Four shaky innings, three home runs, and one forgettable outing later, Cook was gone from the game and the Rockies had a glimpse of the way the Dodgers expect to win the National League West.
Cook surrendered Manny Ramirez's first two home runs of the season and the first of two home runs which Andre Either hit, as the Dodgers won the second game of the series, 9-5, before 36,795 Saturday at Dodger Stadium.
Cook's outing was worrisome for the Rockies. He recorded six fly ball outs in his four inning stint and it was evident from Ramirez's hard-hit rising line drive to left-center field on a full-count pitch in the first inning that Cook was in for a difficult outing.
It wasn't only Ramirez's home runs. Cook gave up three soft singles, all on shallow flares to the outfield, the first time through the lineup.
"Somebody in the dugout made a comment that Cook's not used to seeing this many fly ball outs," Ethier said. "Obviously we took advantage of a guy whose stuff wasn't working well today."
Cook couldn't compete without his sinker.
"The ball looks flat coming out of my hand," Cook said. "It doesn't mean velocity, it means rotation and explosiveness aren't there."
Ramirez tagged Cook again in the third inning, pulling a pitch hard down the left-field line. It was the 54th multi-home run game of his career.
Ethier provided the final blow, hitting a three-run home run in the fourth inning that extended the lead to 5-0.
"Fly balls are very uncharacteristic for Cook," Hurdle said. "His priority every game is to establish his sinker. That didn't happen today and there wasn't a Plan B or a Plan C with any consistency or sharpness."
Cook (0-1) said he knew he made a mistake to Ramirez on the first home run, but felt he located the second home run pitch exactly where he wanted it. He felt the best pitch he threw in the game was the sinker he used to strike out Ramirez in the fourth inning, which ended up being his last pitch of the afternoon.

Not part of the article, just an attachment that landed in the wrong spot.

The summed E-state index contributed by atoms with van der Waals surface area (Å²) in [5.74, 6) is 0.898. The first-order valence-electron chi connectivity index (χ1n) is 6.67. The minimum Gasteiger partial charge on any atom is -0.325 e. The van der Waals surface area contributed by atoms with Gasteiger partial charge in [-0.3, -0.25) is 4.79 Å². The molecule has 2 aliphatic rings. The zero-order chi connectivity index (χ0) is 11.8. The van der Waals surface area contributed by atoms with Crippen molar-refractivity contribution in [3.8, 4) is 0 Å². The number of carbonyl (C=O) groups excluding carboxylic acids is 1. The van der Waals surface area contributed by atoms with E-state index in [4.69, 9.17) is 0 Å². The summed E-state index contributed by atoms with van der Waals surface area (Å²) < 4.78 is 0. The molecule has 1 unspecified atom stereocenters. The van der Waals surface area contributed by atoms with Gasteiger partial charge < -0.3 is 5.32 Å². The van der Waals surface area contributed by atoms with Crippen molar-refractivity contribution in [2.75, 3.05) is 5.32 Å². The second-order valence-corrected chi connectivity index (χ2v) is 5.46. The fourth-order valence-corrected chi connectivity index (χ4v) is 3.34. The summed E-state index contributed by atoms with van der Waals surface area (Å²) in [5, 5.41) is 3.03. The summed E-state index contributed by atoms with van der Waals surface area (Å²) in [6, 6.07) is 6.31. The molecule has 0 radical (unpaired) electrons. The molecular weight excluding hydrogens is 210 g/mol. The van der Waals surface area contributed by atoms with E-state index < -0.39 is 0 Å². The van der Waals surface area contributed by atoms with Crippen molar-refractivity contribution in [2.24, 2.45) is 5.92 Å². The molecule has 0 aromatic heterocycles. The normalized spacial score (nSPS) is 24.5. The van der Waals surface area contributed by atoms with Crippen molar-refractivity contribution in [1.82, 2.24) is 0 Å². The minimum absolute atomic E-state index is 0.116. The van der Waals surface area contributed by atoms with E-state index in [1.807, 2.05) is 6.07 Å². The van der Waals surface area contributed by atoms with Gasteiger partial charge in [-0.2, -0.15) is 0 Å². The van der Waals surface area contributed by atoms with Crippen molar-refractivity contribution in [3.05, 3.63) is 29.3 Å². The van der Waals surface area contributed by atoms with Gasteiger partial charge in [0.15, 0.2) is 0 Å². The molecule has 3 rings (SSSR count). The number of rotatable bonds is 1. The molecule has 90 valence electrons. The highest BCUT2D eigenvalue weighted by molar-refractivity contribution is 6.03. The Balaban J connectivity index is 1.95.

"Other than the [strikeout] pitch I threw to Ramirez, I don't feel like I commanded anything," Cook said. "The first pitch Manny hit was a bad pitch and the second pitch I thought I got exactly where I wanted. He's just a good hitter."
Cook made it past the third inning, eclipsing Jason Jennings' career Rockies mark of 941 innings, but he couldn't make it into the fifth inning. His final line wasn't one for the scrapbooks: four innings, five runs, eight hits and two walks. His ERA rose to 10.22.
Cook, who won 16 games in 2008, has pitched into the sixth inning in only one of his first three starts in 2009. In the fourth inning, he gave up a leadoff single to Brad Ausmus after a tough at-bat. With two out, Cook walked leadoff hitter Orlando Hudson and fell behind 3-1 to Ethier, who drilled the next pitch into the right-field stands.
"[Cook] didn't want to walk Ethier," Hurdle said. "It caught too much of the plate. That ball Ethier hit was halfway up the grandstand."
Cook struck out Ramirez to end the fourth inning, his final batter of the game, but his best pitch came too late.
"I'll sit back down, look at some video," Cook said. "Physically this is the best I've felt in a long time."
Dodgers right-hander Chad Billingsley (3-0) started with five scoreless innings, pitching out of jams in the second and third innings. Those two innings inflated Billingsley's pitch count and helped the Rockies reach him in the sixth inning.
Trailing 5-0, Sean Smith drew a leadoff walk and Todd Helton followed with a single. Brad Hawpe delivered a one-out, two-run triple and scored on Ian Stewart's sacrifice fly to cut the lead to 5-3.
The Rockies squandered another scoring opportunity in the seventh inning. Rookie Dexter Fowler singled, stole second and pinch-hitter Jeff Baker walked.
The Dodgers brought in left-hander Will Ohman to pitch to lefty Todd Helton, who hit a soft liner off the end of the bat that Dodger third baseman Blake DeWitt caught and threw to second, doubling off Fowler to complete the inning-ending double play.
Ethier's second home run, a seventh-inning leadoff shot against Alan Embree, started a four-run seventh inning that put the game out of reach.
Ian Stewart hit a solo shot in the eighth, but by then, it was too late.
Hurdle said the Rockies are pressing offensively. Colorado had only seven hits.
"We have some of that going on," Hurdle said. "We have some guys hitting the harder, faster, quicker button and we talked about it backing off, getting a single and hitting it where it's pitched. Sometimes it's the only way to get their attention."
John Klima is a contributor to MLB.com. This story was not subject to the approval of Major League Baseball or its clubs.